Within a week of Barry’s death, I had put together a half-hour television special as a tribute on Sky News, featuring interviews with some of Barry’s closest friends, admirers and family as well as classic clips from his television and stage shows. Unsurprisingly, with such material, it was a hit, and received favourable comments from around the world. That in turn led me to write The Many Lives of Barry Humphries, combining my own recollections of time spent with Barry, many wonderful interviews, and of course loads of Bazza-isms. In the book I also explore Barry’s politics, and suspect that like many older Australians, he was firmly of the belief that he hadn’t deserted his political affiliations, they had deserted him.

Writing the book was an absolute joy. I was able to chat to many of Barry’s closest friends in all walks of life—painting, music, book collecting, acting, writing and family—and hear first-hand so many stories of Barry’s extraordinary intellect and the depths of his affection and friendship.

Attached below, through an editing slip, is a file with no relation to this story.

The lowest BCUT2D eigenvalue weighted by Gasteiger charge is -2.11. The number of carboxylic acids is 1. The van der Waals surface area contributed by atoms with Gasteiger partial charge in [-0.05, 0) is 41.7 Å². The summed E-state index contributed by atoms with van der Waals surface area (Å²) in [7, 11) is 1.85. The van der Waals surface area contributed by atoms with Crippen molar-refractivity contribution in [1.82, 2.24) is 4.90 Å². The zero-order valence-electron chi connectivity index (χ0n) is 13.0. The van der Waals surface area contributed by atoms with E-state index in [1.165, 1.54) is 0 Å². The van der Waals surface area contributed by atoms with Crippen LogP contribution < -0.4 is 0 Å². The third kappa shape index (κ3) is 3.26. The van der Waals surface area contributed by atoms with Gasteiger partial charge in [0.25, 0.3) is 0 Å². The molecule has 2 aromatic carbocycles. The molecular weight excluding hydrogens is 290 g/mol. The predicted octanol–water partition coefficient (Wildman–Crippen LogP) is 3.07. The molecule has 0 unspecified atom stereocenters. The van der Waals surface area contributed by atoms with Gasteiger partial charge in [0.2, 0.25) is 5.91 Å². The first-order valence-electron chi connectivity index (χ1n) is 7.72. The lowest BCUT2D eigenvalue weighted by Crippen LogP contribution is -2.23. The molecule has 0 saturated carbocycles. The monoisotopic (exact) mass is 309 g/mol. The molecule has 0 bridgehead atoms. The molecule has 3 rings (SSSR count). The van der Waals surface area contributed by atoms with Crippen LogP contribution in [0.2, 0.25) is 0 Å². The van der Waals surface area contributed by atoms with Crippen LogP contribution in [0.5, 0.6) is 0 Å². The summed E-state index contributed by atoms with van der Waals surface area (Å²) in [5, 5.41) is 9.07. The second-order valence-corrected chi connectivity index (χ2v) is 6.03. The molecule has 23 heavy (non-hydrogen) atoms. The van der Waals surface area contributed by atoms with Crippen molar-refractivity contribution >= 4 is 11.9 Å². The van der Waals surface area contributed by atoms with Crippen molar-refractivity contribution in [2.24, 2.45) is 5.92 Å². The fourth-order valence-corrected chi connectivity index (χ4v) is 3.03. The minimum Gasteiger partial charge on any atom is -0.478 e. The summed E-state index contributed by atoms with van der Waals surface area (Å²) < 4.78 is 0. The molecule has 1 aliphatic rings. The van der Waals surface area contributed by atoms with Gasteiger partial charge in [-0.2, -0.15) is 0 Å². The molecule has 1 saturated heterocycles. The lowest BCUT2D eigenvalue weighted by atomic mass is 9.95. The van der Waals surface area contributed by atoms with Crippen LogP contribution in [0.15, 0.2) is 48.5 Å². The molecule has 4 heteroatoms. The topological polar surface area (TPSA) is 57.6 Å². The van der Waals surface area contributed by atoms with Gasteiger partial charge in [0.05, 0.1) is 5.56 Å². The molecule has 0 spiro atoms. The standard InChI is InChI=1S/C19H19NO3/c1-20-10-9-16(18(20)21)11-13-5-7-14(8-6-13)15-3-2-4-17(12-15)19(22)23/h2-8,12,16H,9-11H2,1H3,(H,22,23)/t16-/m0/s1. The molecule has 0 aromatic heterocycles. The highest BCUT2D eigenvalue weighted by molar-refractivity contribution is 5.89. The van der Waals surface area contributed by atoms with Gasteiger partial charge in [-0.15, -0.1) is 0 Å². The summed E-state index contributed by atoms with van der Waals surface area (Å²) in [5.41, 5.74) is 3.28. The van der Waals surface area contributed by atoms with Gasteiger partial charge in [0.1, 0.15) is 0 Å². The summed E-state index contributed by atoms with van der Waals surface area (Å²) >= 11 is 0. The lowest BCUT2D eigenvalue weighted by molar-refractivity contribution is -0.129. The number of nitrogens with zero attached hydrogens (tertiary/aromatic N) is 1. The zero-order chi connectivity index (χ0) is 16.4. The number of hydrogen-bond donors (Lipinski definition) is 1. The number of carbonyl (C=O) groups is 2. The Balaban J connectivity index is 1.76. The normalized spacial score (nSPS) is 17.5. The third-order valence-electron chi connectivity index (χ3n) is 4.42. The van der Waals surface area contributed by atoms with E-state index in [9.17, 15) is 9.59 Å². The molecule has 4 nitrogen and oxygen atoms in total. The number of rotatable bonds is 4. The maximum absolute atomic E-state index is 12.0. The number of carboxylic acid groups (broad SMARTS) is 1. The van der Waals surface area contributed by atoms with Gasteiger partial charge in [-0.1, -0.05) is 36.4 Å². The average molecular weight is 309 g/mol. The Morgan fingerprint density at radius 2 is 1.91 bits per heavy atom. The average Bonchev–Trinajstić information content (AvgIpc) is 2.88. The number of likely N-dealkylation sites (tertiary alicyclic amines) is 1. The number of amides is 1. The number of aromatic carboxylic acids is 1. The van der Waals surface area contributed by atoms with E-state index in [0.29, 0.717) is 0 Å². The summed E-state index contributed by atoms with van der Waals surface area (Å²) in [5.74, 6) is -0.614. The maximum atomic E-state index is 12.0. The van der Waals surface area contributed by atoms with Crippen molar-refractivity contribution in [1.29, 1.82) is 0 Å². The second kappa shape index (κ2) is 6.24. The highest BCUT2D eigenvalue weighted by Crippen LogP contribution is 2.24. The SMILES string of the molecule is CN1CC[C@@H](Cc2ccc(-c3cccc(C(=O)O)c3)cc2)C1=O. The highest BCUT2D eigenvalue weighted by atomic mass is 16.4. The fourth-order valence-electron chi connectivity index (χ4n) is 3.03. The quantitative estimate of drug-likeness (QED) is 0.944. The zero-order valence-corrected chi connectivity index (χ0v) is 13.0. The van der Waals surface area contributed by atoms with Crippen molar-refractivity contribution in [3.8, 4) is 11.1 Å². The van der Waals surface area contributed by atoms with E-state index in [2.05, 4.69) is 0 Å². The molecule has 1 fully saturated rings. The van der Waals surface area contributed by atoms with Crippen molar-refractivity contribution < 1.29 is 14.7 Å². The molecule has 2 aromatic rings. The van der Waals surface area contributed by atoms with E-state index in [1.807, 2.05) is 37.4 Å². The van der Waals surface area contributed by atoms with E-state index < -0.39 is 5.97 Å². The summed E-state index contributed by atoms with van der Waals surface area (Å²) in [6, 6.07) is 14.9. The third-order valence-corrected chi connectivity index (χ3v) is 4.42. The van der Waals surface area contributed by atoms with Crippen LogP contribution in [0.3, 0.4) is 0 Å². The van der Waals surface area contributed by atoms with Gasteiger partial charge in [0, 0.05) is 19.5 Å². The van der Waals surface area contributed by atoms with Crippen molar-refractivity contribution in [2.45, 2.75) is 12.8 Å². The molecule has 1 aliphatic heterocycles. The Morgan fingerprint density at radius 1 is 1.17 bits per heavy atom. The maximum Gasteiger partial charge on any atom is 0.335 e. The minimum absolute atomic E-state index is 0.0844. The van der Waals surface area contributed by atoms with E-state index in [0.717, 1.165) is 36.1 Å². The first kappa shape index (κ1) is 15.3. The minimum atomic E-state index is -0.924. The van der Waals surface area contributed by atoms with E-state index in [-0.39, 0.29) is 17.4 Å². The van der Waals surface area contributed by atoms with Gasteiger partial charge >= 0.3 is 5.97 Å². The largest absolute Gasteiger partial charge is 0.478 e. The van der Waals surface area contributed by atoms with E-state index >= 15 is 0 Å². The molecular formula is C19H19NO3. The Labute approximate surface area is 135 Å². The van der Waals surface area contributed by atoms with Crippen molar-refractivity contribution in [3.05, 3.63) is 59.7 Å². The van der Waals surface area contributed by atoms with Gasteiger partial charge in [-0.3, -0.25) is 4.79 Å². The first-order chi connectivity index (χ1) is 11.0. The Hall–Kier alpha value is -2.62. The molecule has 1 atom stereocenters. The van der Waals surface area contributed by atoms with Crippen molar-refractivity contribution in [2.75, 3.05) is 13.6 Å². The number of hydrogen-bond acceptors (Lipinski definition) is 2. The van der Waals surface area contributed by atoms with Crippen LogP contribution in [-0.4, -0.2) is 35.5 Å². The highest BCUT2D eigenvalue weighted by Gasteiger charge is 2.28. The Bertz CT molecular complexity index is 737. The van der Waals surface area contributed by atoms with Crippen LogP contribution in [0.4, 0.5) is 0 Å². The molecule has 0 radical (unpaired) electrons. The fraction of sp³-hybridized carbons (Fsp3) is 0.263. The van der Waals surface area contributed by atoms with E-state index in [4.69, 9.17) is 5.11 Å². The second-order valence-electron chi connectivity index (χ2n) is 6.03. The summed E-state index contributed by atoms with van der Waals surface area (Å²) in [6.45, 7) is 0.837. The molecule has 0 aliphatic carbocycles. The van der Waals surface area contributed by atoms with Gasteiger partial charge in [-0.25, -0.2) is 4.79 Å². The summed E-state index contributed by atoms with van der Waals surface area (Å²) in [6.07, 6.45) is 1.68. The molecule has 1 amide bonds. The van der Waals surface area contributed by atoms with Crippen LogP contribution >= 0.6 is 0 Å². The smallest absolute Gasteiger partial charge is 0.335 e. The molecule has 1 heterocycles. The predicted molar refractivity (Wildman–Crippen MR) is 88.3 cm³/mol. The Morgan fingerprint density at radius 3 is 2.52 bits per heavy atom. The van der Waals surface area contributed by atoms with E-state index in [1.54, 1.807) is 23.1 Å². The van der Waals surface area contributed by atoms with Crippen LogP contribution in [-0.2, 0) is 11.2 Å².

I contacted Lizzie Spender hoping that she might be prepared to be interviewed, as well as Oscar Humphries, whom I had met at one of several highly entertaining lunches and dinners with Barry in Bowral at the home of Tim and Janet Storrier. Alas, neither Lizzie nor Oscar was prepared to join me in my literary endeavour. And it appeared that the vexed question about the Victorian state funeral may have been at the heart of the matter.